Abstract

The Chum Saeng Formation of the Phitsanulok Basin, onshore Thailand, is an Early Miocene organic-rich lacustrine shale that provides good source rock and seal to existing conventional hydrocarbon accumulations. The Phitsanulok Basin is the largest onshore Tertiary rift basin and also the largest oil production for onshore Thailand. The basin is situated in the Lower part of the Northern Thailand, approximately 400 km north of Bangkok. The field was discovered in 1981 by ThaiShell and was put on production since 1983. The main hydrocarbon production is from structurally trapped fluvial
dominated lacustrine deltas of the Lan Krabu Formation and fluvial dominated Yom and Pratu Tao formations. Average thickness of the Chum Saeng Formation ranges from 50 to 400 m, with total organic carbon (TOC) ranging from 5 to 20 wt% There currently is no unconventional production from the Chum Saeng Formation. However, the Chum Saeng Formation is hypothesized to contain pervasive (also known as basin-center accumulation, continuous accumulation, and deep basin) oil and gas accumulations. Pervasive accumulation describes the extensive unconventional hydrocarbon
accumulations within a basin. Most pervasive accumulations are abnormally pressured (high or low), commonly lack a downdip water contact, and have low-permeability reservoir rocks. This study investigated the potential unconventional petroleum system of the Chum Saeng Formation. Petroleum system elements and processes were. used as tools to assess the petroleum potential of the Chum Saeng Formation. The subsurface work done included: (1) mapping thickness, (2) mapping organic richness, (3) mapping thermal mahlrity, (4) identifying the hydrocarbon generation window, (5) interpreting source rock depositional environment, (6) source rock analysis, (7) one-dimensional basin modeling, (8) analysis of formation pressure, and (9) analysis of significant gas shows from mud log. Producing oil and gas fields from the Greater Green River, Uinta, and Piceance basins in the Western United States were used as analogs. The conventional petroleum within the Phitsanulok Basin results from hydrocarbon migration from the thermally mature part of the basin ("kitchen") into structural traps. These accumulations occur updip and around the hydrocarbon generation window and feature normal to slightly overpressured. The conventional reservoir rocks are sandstones with good porosity and permeability. Pervasive oil and gas accumulations are identified in the center of the basin, the Sukhothai Depression, within both the oil and gas generation windows. Potential reservoir rocks occur within the Chum Saeng (source), Sarabop, Lan Krabu, Pratu Tao, and Yom formations, range from poor (less than 10 %porosity) to good (more than /0 %porosity) reservoir quality. The Chum Saeng Formation shares many similar properties to those of the currently producing pervasive oil and gas fields in the Greater Green River, Uinta and Piceance basins. However the rock units in the Phitsanulok Basin have lower pressures and reservoir rocks are expected to be less fractured, so there is a very low chance the rock will produce naturally; also the reservoir continuity is low. Reservoir enhancement (porosity and permeability) by hydraulic fracturing will play a crucial role in developing these potential pervasive accumulations. The study result provides new exploration opportunity to the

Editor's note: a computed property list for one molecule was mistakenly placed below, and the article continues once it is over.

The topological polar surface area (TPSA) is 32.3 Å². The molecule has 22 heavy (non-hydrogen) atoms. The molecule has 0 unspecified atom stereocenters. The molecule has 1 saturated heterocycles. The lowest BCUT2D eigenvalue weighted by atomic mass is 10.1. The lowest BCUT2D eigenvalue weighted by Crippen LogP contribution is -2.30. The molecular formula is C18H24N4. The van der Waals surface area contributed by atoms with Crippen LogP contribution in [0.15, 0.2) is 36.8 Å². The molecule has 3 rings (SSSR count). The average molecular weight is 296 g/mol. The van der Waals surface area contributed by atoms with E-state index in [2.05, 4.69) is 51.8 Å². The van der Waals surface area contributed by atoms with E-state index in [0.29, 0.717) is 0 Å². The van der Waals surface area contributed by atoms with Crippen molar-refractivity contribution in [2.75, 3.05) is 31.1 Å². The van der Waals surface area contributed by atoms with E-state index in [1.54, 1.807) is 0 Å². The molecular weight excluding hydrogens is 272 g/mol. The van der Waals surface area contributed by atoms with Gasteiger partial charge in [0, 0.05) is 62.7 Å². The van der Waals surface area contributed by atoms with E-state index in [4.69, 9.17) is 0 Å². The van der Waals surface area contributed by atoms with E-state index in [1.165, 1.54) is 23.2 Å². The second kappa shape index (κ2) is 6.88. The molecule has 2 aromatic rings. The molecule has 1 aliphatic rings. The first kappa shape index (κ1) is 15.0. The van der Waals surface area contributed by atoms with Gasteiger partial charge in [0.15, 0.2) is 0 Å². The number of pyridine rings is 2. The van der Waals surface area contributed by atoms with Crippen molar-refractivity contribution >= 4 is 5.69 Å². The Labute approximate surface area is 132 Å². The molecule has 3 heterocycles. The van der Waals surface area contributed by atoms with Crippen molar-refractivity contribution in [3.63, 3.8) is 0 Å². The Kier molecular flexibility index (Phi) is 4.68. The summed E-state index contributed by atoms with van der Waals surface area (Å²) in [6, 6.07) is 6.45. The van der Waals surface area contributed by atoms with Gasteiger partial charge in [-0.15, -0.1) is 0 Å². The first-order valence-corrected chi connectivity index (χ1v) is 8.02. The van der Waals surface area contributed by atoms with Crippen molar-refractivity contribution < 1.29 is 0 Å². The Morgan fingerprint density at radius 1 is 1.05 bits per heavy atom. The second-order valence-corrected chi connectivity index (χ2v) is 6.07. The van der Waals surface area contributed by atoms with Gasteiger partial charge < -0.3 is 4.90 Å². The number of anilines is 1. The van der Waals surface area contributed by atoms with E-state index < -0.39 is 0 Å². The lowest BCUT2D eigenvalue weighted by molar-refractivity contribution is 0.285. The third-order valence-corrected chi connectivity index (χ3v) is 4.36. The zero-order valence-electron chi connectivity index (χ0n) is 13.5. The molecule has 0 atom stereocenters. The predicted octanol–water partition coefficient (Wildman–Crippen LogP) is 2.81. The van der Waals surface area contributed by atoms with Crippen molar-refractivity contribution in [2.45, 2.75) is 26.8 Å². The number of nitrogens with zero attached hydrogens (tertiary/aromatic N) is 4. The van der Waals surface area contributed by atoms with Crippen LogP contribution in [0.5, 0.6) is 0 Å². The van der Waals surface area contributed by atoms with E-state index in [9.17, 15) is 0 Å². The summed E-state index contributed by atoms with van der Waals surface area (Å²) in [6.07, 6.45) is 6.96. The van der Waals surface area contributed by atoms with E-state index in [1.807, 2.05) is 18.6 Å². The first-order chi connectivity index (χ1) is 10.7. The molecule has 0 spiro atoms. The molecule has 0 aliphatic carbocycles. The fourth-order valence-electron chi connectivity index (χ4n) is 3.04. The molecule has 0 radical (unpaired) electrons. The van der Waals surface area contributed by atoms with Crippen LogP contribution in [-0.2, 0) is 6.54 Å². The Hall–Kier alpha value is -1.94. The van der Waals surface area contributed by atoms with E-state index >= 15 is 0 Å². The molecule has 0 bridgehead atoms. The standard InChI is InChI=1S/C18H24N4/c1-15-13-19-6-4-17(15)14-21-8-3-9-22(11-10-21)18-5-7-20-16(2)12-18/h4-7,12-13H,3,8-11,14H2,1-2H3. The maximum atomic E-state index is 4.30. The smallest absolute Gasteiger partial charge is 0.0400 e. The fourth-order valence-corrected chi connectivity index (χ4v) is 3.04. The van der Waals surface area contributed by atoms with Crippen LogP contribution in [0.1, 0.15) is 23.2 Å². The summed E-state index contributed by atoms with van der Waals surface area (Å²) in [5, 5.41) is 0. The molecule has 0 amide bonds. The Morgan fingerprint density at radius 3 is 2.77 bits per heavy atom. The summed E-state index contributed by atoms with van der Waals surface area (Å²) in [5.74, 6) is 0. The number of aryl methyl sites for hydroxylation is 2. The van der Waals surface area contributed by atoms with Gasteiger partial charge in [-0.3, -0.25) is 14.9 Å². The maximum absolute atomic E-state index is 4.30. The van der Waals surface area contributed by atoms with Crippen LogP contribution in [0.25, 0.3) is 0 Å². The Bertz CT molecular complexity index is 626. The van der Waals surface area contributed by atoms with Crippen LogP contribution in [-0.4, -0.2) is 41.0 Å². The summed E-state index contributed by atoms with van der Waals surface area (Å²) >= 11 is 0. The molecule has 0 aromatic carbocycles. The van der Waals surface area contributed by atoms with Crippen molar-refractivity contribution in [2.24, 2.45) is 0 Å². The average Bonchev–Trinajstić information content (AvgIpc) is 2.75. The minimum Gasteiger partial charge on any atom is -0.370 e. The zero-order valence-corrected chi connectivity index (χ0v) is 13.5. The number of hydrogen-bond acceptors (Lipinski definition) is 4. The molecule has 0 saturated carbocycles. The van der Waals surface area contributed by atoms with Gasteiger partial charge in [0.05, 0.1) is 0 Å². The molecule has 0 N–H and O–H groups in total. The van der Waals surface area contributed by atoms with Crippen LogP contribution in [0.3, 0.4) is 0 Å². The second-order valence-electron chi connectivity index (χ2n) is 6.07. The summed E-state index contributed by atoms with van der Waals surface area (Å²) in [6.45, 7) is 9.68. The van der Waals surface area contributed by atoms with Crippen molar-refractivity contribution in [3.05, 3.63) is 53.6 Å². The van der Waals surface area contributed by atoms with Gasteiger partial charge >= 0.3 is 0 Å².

matured basin, by applying the unconventional thinking and using existing producing fields as analogs. Further investigations are including drilling unconventional exploration well to get the direct formation information.

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